After all there is a alternative leader [ or two or more] lurking in the shadows, its not that long that Abbott was barely able to muster a minimum of support in the party, his approval rating with the public is an abyss with more disapproving than approving and getting worse not better and obviously dragging the support for his party down and …he suffers from foot and mouth disease.

    Why not do a little survey?
    Sidle up to a Lib polly who has had a drink or two, or smooch a Turnbull or Hockey supporter [they exist you know, really, they do] and offer a leading suggestion or two.
    Maybe after a Newspoll shows Tony in negative approval territory ..again .
    You could write it up in any of the normal standard methods …“‘backbencher/senior official … denied/did not deny/evaded the question/mumbled platitudes, whatever, just the asking of the question makes the story, the response is largely irrelevant.
    See if you can get a meme going, revisit the topic, maybe on a daily basis, drum up a bit of support, get your mates in the other media to give it a mention, manufacture a cause or two that may be causing a rift in the COALition, how about fracking [miners versus farmers] for a possibility? Hype it up a bit.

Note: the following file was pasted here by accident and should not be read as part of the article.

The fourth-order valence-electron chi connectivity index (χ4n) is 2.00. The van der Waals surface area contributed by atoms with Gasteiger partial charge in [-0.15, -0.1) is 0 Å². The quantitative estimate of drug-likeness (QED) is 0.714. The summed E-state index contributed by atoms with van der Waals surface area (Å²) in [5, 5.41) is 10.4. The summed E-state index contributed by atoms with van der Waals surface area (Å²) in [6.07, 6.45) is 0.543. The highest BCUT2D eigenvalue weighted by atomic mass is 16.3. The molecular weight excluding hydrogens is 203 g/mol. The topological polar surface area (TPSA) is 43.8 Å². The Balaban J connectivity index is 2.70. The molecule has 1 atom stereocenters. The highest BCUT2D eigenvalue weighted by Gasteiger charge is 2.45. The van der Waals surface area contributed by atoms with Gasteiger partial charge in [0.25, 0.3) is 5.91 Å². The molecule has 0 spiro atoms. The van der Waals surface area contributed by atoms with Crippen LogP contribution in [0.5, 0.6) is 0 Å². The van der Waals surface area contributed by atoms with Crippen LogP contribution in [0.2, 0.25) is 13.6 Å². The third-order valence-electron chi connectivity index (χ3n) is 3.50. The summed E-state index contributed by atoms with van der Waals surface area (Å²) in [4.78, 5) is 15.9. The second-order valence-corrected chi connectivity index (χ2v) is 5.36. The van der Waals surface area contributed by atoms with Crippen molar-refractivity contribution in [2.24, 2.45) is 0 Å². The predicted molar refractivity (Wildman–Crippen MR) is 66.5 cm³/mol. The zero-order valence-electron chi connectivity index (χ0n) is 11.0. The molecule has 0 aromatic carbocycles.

Look I know Crikey doesn’t have theaudience reach of Murdoch or Fairfax or the shock jocks or their TV equivalents such as Uhlmann and Bolt and the talking faces on TV News, but you could give the destabilisiation of the Lib leader a go if you want to.
    Who knows, it may catch on and encourage the Lib pollies to ponder their future a bit.
    After all if Rpert and his minions can succeed with this ploy with the Labor party, maybe you lot can succeed with the other mob.
    Go on, give it a try.

  • 18
    Pedantic, Balwyn
    Posted Tuesday, 21 February 2012 at 4:17 pm | Permalink